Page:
Discovering an Unseen Black Hole
Friday, November 15, 2019
Science Update - A look at CfA discoveries from recent journals

Paradoxically black holes, which emit no light because of their strong gravitational fields, are regularly discovered via the bright X-ray emission that arises when material accretes onto a torus around a black hole, heating the torus to high temperatures. Thousands of X-ray emitting black holes are known, ranging in size from supermassive monsters at the hearts of galaxies (like the recently imaged shadow of the giant in M87 with nearly a billion solar-masses) to smaller, stellar-mass-size black holes. The remarkable measurements of gravitational wave emission from merging dense objects, including black holes, illustrate how non-electromagnetic radiation can also be used to spot black holes. Astronomers, however, think that many and perhaps even most black holes are currently neither accreting material nor in the final stages of merging. How, then, to spot them since they do not radiate?

The first stellar-mass black hole that is not emitting any detectable radiation has now very likely been discovered by a team of scientists including CfA astronomers Dave Latham, Allyson Bieryla, Gilbert Esquerdo, Perry Berlind, and Michale Calkins. Their method was to hunt for a star whose wobble implied that it was orbiting with a massive, unseen binary companion star, probably a black hole. This velocity wobble method is the same as is used in the search for planets around other stars, a technique that CfA astronomers helped to pioneer.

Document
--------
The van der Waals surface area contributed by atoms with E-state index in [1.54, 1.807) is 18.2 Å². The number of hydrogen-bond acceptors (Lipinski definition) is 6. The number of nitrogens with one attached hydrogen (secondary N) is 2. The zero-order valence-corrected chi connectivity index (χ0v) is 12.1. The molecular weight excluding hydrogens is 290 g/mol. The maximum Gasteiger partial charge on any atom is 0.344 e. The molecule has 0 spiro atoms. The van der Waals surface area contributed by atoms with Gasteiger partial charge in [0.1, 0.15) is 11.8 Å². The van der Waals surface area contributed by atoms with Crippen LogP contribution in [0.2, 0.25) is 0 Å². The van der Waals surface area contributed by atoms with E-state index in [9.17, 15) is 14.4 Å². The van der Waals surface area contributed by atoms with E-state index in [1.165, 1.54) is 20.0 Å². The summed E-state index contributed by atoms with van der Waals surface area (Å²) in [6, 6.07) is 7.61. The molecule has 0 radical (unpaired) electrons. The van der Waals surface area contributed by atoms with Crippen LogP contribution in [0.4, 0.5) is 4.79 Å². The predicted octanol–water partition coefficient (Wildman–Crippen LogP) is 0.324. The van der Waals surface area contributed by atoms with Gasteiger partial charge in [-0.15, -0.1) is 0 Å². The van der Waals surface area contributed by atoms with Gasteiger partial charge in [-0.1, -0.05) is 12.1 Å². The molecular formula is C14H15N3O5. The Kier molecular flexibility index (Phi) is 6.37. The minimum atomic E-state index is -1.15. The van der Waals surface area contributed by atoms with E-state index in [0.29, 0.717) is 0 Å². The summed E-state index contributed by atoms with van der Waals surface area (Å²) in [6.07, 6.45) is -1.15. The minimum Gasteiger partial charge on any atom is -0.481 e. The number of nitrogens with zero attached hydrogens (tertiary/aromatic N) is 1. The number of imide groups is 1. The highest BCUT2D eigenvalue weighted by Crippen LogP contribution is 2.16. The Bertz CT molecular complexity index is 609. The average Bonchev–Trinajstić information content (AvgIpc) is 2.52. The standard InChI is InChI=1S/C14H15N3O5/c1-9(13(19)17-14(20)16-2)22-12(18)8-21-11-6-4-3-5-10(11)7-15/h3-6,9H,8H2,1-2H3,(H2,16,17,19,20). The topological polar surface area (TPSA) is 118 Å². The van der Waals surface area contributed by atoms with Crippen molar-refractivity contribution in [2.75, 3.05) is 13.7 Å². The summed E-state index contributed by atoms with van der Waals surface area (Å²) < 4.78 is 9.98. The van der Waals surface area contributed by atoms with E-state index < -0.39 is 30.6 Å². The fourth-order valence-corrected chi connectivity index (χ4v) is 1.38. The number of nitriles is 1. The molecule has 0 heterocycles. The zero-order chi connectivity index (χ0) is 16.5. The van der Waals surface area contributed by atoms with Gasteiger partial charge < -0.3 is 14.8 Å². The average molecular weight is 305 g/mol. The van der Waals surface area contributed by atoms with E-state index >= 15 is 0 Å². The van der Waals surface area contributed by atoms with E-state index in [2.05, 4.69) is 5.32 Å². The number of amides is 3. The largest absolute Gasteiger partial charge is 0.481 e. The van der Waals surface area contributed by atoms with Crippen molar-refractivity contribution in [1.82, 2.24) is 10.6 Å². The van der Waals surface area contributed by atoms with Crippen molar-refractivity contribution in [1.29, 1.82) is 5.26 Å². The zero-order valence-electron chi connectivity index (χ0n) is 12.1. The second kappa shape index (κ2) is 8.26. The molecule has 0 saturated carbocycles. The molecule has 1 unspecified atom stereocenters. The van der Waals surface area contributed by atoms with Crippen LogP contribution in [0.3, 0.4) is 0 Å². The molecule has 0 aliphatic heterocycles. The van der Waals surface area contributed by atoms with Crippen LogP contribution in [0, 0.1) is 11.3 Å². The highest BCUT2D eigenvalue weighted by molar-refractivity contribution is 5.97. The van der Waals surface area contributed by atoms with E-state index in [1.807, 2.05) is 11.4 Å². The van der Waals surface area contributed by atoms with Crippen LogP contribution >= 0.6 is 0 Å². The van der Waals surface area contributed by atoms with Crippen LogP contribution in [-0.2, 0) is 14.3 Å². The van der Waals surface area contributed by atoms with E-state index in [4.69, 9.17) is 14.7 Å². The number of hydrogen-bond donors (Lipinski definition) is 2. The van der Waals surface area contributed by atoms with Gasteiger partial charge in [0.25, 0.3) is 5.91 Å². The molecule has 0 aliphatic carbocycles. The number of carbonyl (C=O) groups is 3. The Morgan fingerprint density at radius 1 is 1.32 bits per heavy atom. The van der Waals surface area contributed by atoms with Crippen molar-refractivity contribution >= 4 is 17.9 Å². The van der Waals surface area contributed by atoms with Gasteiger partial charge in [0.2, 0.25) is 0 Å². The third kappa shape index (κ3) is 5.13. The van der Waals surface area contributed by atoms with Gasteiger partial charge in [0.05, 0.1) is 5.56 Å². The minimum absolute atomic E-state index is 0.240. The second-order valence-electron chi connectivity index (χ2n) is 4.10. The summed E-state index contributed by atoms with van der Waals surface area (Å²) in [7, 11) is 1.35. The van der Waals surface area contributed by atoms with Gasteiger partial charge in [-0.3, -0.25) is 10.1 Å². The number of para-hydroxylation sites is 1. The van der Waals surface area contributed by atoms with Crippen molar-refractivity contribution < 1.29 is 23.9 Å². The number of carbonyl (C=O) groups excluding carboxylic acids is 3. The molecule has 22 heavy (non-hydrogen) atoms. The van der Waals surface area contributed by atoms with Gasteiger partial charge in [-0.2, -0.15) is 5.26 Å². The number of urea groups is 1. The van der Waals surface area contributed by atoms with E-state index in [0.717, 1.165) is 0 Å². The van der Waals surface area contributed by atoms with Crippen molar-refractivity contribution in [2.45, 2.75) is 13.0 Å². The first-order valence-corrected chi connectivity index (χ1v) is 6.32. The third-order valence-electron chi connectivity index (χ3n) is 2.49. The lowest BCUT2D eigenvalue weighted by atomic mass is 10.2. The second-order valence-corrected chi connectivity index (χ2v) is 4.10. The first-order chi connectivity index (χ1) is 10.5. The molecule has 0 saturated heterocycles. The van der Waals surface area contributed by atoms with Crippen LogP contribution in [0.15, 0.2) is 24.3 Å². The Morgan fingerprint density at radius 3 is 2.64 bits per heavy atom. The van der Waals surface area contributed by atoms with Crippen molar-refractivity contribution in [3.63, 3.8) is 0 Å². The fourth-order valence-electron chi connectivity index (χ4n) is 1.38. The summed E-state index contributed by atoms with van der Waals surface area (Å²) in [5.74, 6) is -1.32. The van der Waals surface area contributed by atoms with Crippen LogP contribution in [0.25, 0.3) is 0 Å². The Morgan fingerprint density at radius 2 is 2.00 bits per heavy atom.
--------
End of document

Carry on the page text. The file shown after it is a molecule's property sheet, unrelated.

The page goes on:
The star 2MASSJ05215658+4359220 (its long name incorporates its coordinates in the sky) is a giant star located in the direction of the constellation Auriga and which is about twelve thousand light-years away. The team discovered that the star was wobbling with a period of about eighty-three days with a velocity variation of about eighty km/sec. The peculiar behavior of the star was first noticed using infrared spectroscopy from the Apache Point Observatory Galactic Evolution Experiment (APOGEE), and that was followed up by searching for light (versus velocity) variations using the All-Sky Automated Survey for Supernovae (ASAS-SN) instrument and then with more precise spectroscopy using the Tillinghast Reflector Echelle Spectrograph (TRES) at SAO's Fred L. Whipple Observatory.

The combination of datasets from these campaigns enabled the scientists to determine the mass of the star as being about 3.2 solar-masses; the mass of its non-accreting, unseen companion has a lower mass limit (because the inclination of the orbit is not known) that is about the same, about 3.3 solar-masses . This size black hole is itself an important discovery since the size falls in the so-called compact object “mass gap” between more commonly known neutron stars and more typical sized stellar-mass black holes. The unseen object might in principle be a neutron star, buts since its mass is larger than the highest known neutron star mass (2.0 solar-masses), and since the size is compatible with some models of black hole mass sizes, the team argues that the unseen object is probably a black hole, the first one to be detected without its being directly seen.


"A Noninteracting Low-Mass Black Hole–Giant Star Binary System," Todd A. Thompson, Christopher S. Kochanek, Krzysztof Z. Stanek, Carles Badenes, Richard S. Post, Tharindu Jayasinghe, David W. Latham, Allyson Bieryla, Gilbert A. Esquerdo, Perry Berlind, Michael L. Calkins, Jamie Tayar, Lennart Lindegren, Jennifer A. Johnson, Thomas W.-S. Holoien, Katie Auchett, Kevin Covey, Science 366, 637, 2019.